*The Last Station (R)
Kimball's Peak Three
There are moviegoers who use the Academy Award nominations as a guide for what not to miss in any given year. And then there are those who view that list with considerably more ... skepticism. Yet every fall and winter, the studios trot out their prestige-laden "Oscar bait" films, and every year the bait is gobbled up.
So, if you noticed The Last Station had received two Oscar acting nominations, and that it's about the last months of War and Peace author Leo Tolstoy's life in 1910 Russia, you could be forgiven for wondering if you'd rather take your nap at home. But, then you'd miss out on something with more charm and energy than you might expect.
Director/screenwriter Michael Hoffman — adapting the Jay Parini novel — begins with captions describing Tolstoy's "living saint" stature. Revered not just as a great writer but also as a social philosopher, the 81-year-old Tolstoy (Christopher Plummer) has inspired a movement based on asceticism, pacifism and renunciation of private property. Among his young adherents is Valentin (James McAvoy), a would-be writer who relishes the opportunity to become Tolstoy's personal secretary.
But he's also encouraged to become part of the household by leading "Tolstoyan" Vladimir Chertkov (Paul Giamatti), who wants reports on the efforts of Tolstoy's wife, Sofya (Helen Mirren), to hold onto the family's assets rather than sign them over to the movement. Sofya, in turn, sees Valentin as an ally in finding out what Chertkov is plotting.
The duel of wills between Chertkov and Sofya — with the nervous, idealistic Valentin caught in the middle — becomes fodder for some broad comedy, which isn't necessarily where The Last Station is at its best.
Mirren, one of the aforementioned Oscar nominees, has a fun role as the overly dramatic Sofya, whose passions for her husband spill into rages over the fact that he'd even consider surrendering his family's inheritance. Granted, getting noticed as an actor is not difficult when you're smashing dishes and throwing yourself into the nearest lake. Mirren does, however, provide enough spark to make the rest of the film's content even more engaging. For instance, there's Valentin's relationship with Masha (Kerry Condon), a Tolstoyan with a less orthodox approach to the movement's tenets. Their romance serves as an entry point to an intriguing look at how quickly any movement can veer from focusing on underlying principles to nitpicking the trappings around those principles.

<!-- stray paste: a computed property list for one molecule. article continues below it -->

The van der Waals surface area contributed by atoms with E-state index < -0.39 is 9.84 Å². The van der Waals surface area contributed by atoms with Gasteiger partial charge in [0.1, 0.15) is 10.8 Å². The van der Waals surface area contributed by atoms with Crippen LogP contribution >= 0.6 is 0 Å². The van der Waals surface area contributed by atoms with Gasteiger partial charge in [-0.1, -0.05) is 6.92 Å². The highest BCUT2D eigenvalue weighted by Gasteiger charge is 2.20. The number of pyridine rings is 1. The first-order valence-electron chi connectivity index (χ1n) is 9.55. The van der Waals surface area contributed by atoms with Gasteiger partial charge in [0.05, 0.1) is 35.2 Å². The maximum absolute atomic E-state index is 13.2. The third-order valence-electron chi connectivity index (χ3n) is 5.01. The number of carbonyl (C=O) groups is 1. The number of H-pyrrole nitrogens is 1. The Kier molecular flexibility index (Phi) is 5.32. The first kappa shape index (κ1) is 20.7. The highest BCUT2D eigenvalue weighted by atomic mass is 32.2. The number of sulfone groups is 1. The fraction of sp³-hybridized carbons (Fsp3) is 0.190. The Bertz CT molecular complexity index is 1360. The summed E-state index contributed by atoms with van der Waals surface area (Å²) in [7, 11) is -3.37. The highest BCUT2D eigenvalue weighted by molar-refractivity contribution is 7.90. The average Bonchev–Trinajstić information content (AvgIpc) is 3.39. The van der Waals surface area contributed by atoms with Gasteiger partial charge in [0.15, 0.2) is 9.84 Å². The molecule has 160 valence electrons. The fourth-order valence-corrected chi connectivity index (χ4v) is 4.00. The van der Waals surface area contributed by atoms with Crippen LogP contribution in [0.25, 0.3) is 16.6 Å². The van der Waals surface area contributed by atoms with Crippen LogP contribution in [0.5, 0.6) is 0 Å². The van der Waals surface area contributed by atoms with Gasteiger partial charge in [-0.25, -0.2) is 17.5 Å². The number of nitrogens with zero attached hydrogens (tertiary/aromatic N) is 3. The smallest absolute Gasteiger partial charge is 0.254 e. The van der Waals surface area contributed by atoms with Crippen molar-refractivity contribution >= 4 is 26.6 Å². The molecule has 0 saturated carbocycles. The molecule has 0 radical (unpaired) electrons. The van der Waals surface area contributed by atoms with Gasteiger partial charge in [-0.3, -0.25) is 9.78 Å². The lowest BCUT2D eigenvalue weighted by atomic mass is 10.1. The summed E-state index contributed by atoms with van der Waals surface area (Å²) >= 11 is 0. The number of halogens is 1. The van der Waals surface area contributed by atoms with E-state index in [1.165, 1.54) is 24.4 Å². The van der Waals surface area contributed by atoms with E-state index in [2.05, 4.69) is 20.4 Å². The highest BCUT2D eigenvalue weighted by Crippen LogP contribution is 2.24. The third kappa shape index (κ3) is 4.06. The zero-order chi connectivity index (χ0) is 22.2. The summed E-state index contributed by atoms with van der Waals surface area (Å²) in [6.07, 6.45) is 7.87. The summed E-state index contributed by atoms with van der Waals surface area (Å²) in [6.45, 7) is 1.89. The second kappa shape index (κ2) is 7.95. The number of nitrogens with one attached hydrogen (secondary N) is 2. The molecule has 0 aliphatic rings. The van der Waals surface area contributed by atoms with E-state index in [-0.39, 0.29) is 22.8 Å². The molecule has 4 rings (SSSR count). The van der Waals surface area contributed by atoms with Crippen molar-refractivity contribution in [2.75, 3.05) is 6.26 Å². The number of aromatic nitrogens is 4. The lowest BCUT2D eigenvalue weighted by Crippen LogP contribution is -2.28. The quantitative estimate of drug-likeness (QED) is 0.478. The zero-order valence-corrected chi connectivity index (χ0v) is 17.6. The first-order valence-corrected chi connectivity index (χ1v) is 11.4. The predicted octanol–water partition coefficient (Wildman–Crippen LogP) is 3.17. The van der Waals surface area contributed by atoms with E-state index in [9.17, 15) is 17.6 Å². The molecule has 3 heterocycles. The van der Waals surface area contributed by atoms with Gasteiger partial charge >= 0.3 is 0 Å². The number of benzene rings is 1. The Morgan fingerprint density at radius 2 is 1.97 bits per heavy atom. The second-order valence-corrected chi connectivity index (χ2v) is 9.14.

It's here that Plummer — the second acting nominee — really earns his honor. Unlike other philosophers who didn't live to see their ideas become fodder for bitter infighting, Tolstoy is already somewhat amused to see the commune's leaders becoming "better Tolstoyans than I am." He stands in a place between the attachments to people and things represented by Sofya and the abstracted fundamentalism of his followers that reveals the great man's anguish over the inability of either side to moderate itself toward the center.
That anguish eventually leads to an illness that's telegraphed by any number of coughing fits and a final act that descends into the kind of melodrama that the rest of the film manages to avoid. The Last Station is much more about finding the love at the core of all great movements, and at times radiates the warmth of that love. Only near the end does it turn into the kind of drama that the Oscar tag could lead you to fear it might be.